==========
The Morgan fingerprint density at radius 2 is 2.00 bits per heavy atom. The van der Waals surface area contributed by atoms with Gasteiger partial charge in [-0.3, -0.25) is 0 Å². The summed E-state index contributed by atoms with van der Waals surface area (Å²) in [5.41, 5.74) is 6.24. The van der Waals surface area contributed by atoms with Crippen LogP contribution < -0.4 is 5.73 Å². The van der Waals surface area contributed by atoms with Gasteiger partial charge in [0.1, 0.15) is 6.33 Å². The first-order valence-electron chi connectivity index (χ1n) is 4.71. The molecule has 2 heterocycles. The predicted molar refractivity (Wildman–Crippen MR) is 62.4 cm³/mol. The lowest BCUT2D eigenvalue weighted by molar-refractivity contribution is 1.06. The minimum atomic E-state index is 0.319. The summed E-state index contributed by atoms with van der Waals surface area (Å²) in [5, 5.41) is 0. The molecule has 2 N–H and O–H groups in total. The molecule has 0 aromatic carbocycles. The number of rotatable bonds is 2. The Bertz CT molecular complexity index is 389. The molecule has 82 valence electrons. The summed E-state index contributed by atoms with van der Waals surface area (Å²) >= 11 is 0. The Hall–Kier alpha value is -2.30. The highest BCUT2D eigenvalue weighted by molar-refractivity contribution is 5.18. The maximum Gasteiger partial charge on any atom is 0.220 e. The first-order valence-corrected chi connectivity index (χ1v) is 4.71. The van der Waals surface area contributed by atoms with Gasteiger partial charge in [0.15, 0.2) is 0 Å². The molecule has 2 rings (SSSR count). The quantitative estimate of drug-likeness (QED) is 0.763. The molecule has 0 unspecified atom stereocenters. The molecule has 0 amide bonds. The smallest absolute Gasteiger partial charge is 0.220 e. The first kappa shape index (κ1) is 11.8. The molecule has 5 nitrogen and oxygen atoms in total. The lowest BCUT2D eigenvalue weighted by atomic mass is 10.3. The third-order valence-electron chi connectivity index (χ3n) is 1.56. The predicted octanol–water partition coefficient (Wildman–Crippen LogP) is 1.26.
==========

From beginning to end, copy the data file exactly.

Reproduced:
The Morgan fingerprint density at radius 2 is 2.00 bits per heavy atom. The van der Waals surface area contributed by atoms with Gasteiger partial charge in [-0.3, -0.25) is 0 Å². The summed E-state index contributed by atoms with van der Waals surface area (Å²) in [5.41, 5.74) is 6.24. The van der Waals surface area contributed by atoms with Crippen LogP contribution < -0.4 is 5.73 Å². The van der Waals surface area contributed by atoms with Gasteiger partial charge in [0.1, 0.15) is 6.33 Å². The first-order valence-electron chi connectivity index (χ1n) is 4.71. The molecule has 2 heterocycles. The predicted molar refractivity (Wildman–Crippen MR) is 62.4 cm³/mol. The lowest BCUT2D eigenvalue weighted by molar-refractivity contribution is 1.06. The minimum atomic E-state index is 0.319. The summed E-state index contributed by atoms with van der Waals surface area (Å²) in [5, 5.41) is 0. The molecule has 2 N–H and O–H groups in total. The molecule has 0 aromatic carbocycles. The number of rotatable bonds is 2. The Bertz CT molecular complexity index is 389. The molecule has 82 valence electrons. The summed E-state index contributed by atoms with van der Waals surface area (Å²) >= 11 is 0. The Hall–Kier alpha value is -2.30. The highest BCUT2D eigenvalue weighted by molar-refractivity contribution is 5.18. The maximum Gasteiger partial charge on any atom is 0.220 e. The first-order valence-corrected chi connectivity index (χ1v) is 4.71. The van der Waals surface area contributed by atoms with Gasteiger partial charge in [0.15, 0.2) is 0 Å². The molecule has 2 rings (SSSR count). The quantitative estimate of drug-likeness (QED) is 0.763. The molecule has 0 unspecified atom stereocenters. The molecule has 0 amide bonds. The smallest absolute Gasteiger partial charge is 0.220 e. The first kappa shape index (κ1) is 11.8. The molecule has 5 nitrogen and oxygen atoms in total. The lowest BCUT2D eigenvalue weighted by atomic mass is 10.3. The third-order valence-electron chi connectivity index (χ3n) is 1.56. The predicted octanol–water partition coefficient (Wildman–Crippen LogP) is 1.26.